Sales in the US Small Sports segment collapsed by 40.2% to 8,724 in the first quarter of 2018, by far the largest decline from among all segments. What’s more, this follows the 36.9% sales decline the segment experienced in 2017 – could it be the advent of trendy crossovers is pulling all the money away from this segment? It will be interesting [Read more…]
Car sales statistics for the compact sports car segment in the US, updated every quarter.
Sales in the small sports segment collapse by 55.6% to 7,807 in the fourth quarter of 2017, leading to the highest-among-all-segments year-on-year sales decline in 2017 of 36.9%. Such a decline brought the total sales in 2017 down to 45,911, the lowest level since 2010. What is troubling is that while volatile, sales in this segment usually don’t go [Read more…]
Mazda MX-5 narrows in on the lead as segment sales collapse by half in Q3’17The decline in Small Sports car sales went from troubling to almost catastrophic, as sales fell by almost half in the third quarter of 2017, worse than even the perennially underperforming Minicar segment. Although there is some hope in the form of the new Hyundai Veloster, that car won’t arrive until sometime in 2018 – until then, it’s likely sales will continue declining.
Mazda MX-5 almost takes the segment lead, as RWD cars soar and FWD cars crashThe Small Sports segment lost an astonishing 31.6% sales in the second quarter of 2017, a bad performance second only to that of the Minicar segment that lost almost half its sales over the same period. Combined with the slower decline experienced by the segment in the first quarter of the year, sales in the segment were 22.8% smaller in the first half of 2017 than in 2016. Although there is some hope in the form of the new Hyundai Veloster, that car won’t arrive until sometime in 2018 – until then, it’s likely sales will continue declining.
The Small Premium Sports segment accelerates its rate of decline as sales in the first quarter of 2017 are down by 11.6% to a mere 3,001 sales. In 2016, the smallest segment in the industry already shrank by 1.8%, despite a still very fresh line-up of contenders and three updated models: the facelifted Mercedes-Benz SLK, now renamed SLC, and the facelifted Porsche Boxster and Cayman, now renamed 718 Boxster and 718 Cayman. 2017 is expected to bring a new BMW Z5, co-developed with Toyota, which will launch its new Supra on the same platform, but I’m doubtful if that can turn the segment around, also because it’s unlikely to arrive in showrooms long before the end of the year.
The Small Sports segment accelerates its decline in the first quarter of 2017 with a loss of 16.8% after already losing 6.5 percent in 2016. Sales of small sports cars dropped to 69,938 in Q1 as 9 out of the 13 models lost volume, of which 7 with double digits. The top-3 are the American muscle cars, which hold more than three quarters of the segment and they lose slightly faster than the rest of the segment. And keeping in mind sales of muscle cars have traditionally proven to be a bellwether for the entire US car market, this could be yet another indication that car sales have hit their peak. Hopefully the facelifted Ford Mustang can breathe some much-needed new life into the segment. The only other sports car news in 2017 will be the new Toyota Supra, co-developed by the Japanese brand with BMW.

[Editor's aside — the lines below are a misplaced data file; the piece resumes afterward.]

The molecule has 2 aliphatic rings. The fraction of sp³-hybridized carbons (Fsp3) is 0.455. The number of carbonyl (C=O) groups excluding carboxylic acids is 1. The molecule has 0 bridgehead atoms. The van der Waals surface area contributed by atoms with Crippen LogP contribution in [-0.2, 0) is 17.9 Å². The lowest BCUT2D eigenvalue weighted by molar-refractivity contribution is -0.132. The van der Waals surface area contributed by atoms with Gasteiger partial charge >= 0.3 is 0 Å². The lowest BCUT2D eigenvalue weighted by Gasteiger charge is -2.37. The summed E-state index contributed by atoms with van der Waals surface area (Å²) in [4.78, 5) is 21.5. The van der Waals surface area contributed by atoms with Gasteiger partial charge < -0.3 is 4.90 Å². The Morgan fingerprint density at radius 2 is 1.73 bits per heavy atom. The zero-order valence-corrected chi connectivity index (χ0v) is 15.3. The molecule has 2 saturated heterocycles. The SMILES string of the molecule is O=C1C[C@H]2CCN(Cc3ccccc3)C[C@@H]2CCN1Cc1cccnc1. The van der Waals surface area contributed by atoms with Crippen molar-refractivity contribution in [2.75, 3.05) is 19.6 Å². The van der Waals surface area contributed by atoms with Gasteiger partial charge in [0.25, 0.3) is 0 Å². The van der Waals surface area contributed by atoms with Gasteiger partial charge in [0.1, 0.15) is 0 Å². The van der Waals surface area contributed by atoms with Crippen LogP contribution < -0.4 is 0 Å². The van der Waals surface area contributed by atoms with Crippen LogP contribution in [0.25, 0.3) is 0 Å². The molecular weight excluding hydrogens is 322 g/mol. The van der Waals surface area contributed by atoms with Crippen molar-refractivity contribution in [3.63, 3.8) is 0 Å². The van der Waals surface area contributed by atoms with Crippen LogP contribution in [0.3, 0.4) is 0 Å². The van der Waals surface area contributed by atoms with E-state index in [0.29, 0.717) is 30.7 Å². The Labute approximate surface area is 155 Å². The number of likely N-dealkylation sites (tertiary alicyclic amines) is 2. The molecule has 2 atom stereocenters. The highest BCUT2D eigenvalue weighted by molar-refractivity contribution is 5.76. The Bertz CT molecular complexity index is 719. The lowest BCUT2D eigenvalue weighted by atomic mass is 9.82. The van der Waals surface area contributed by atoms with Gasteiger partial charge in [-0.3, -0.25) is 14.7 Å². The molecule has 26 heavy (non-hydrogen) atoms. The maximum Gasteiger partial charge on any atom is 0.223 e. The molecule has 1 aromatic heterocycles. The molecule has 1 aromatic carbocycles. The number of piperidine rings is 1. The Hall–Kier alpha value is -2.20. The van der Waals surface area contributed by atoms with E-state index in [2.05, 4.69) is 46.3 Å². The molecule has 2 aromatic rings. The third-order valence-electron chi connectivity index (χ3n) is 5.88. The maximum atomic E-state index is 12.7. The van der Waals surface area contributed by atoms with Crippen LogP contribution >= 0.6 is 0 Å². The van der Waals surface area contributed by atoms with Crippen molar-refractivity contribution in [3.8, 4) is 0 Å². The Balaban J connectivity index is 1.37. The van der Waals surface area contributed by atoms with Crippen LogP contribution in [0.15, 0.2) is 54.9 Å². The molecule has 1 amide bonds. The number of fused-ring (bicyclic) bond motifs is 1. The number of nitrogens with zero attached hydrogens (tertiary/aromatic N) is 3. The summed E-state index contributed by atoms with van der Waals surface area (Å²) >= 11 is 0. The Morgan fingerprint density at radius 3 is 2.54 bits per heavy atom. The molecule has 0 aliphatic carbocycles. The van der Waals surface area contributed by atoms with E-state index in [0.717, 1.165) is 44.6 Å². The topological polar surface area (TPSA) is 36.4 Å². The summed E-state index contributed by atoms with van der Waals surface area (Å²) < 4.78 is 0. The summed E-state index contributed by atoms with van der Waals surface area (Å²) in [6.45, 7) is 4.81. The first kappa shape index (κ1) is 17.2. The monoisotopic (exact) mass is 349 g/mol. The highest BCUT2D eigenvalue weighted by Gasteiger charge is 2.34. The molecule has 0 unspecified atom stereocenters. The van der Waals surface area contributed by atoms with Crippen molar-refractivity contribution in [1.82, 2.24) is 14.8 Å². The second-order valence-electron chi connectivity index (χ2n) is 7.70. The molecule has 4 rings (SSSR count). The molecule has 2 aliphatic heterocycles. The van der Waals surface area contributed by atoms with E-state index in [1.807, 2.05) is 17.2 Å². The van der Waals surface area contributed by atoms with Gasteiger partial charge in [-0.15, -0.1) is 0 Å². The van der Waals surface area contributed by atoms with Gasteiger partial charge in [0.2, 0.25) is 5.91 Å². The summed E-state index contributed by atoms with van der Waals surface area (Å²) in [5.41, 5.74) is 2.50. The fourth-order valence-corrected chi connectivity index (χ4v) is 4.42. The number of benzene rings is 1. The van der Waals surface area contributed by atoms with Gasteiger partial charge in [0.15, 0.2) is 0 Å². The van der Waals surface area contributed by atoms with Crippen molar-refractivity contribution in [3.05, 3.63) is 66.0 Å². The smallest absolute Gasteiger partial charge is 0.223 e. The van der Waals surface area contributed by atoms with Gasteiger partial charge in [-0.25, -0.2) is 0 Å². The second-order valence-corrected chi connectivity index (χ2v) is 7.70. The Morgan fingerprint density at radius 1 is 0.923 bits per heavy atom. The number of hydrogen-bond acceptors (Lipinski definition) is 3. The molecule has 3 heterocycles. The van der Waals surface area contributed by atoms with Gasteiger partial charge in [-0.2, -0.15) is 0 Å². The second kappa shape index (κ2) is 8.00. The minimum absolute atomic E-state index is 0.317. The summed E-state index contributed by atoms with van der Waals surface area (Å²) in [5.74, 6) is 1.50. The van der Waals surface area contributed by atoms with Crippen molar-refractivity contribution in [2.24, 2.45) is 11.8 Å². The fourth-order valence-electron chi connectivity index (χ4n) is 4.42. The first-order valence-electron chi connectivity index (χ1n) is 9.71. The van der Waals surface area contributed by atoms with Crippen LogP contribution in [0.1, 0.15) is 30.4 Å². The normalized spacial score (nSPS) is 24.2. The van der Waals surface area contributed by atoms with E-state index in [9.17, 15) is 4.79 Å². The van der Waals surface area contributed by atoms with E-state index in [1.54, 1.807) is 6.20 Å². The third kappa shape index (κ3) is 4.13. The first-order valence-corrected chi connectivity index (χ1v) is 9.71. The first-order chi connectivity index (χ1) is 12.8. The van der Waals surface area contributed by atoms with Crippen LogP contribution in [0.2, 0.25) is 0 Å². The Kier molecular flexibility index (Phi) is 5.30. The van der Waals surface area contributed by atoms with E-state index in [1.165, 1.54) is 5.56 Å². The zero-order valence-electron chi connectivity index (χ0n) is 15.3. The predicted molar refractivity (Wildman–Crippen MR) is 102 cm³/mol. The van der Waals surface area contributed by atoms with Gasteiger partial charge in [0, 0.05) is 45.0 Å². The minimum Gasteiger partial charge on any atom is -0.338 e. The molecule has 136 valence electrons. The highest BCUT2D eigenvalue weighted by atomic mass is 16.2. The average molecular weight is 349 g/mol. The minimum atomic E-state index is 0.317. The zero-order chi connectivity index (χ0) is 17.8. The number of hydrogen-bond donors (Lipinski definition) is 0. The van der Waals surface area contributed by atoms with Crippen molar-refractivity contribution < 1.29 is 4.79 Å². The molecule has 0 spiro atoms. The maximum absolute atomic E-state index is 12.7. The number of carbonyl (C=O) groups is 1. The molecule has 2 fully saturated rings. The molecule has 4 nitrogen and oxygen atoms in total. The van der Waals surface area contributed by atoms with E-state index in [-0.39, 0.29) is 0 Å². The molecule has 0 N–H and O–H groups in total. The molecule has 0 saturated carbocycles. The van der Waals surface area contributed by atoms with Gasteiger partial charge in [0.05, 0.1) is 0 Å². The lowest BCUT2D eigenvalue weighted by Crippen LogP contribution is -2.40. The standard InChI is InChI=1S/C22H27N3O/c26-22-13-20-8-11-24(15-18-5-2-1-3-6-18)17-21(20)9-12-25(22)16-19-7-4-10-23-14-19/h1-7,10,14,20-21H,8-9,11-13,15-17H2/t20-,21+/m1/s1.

Sales in the Small Premium Sports segment fell yet again in 2016, this time by 1.8 percent, making it one of the segments that have seen the most consecutive years of decline (others that share this dubious distinction are the Large and Alternative Power segments). All in all, the segment is only about half of the size it was a decade ago, when BMW Z4 on its own sold almost as many as the combined number of sales in the segment 2016. The prospects for this segment in 2017 now rest on the incoming BMW Z5 (returning to a soft-top setup), and how well the customers will take to the newly-facelifted Porsche 718 Boxster and Cayman (now with the “718” prefix), and whether the new Audi TT can continue growing its sales.
Sales in the Small Sports segment fell by 6.5 percent in 2016 to 319,406 – a useful 40 percent higher than during the sector’s low in 2009, but still some 30 percent below where the segment was a decade ago. The decline is faster than for the Premium Small Sports segment, but almost identical to that for the Premium Large segment. The segment’s prospects don’t look that great for 2017, either: the big-selling new muscle-cars are losing customers (Ford Mustang, Chevrolet Camaro), many of the models are getting on in age but are unlikely to be replaced anytime soon as manufacturers put their efforts and resources into SUVs (Dodge Challenger, Nissan 370Z, Toyota 86, Subaru BRZ), while the demise of the Scion brand will see the end of the well-selling Scion tC. Probably the only truly new model that will arrive in 2017 will be the new Toyota Supra, co-developed by the Japanese brand with BMW.
Sales in the Small Premium Sports segment fell by 9 percent in the third quarter of 2016, bringing the overall sales growth for the year down to 3 percent. Still, this is a much better performance than either the Sports Small segment (down 6 percent) or the Sports Large segment (down 13 percent). The prospects for this segment rest on how the public will like the newly-facelifted Porsche Boxster and Cayman (now with the “718” prefix), as well as the continued increase in popularity of the new Audi TT.
Sales in the Small Sports segment declined by 4 percent in the third quarter of 2016, a recovery after the 15 percent decline recorded in the second quarter of the year. This means that the segment did better than the Sports Large segment but not as well as the Small Premium Sports segment, the only one of the three to record a rise in sales so far this year.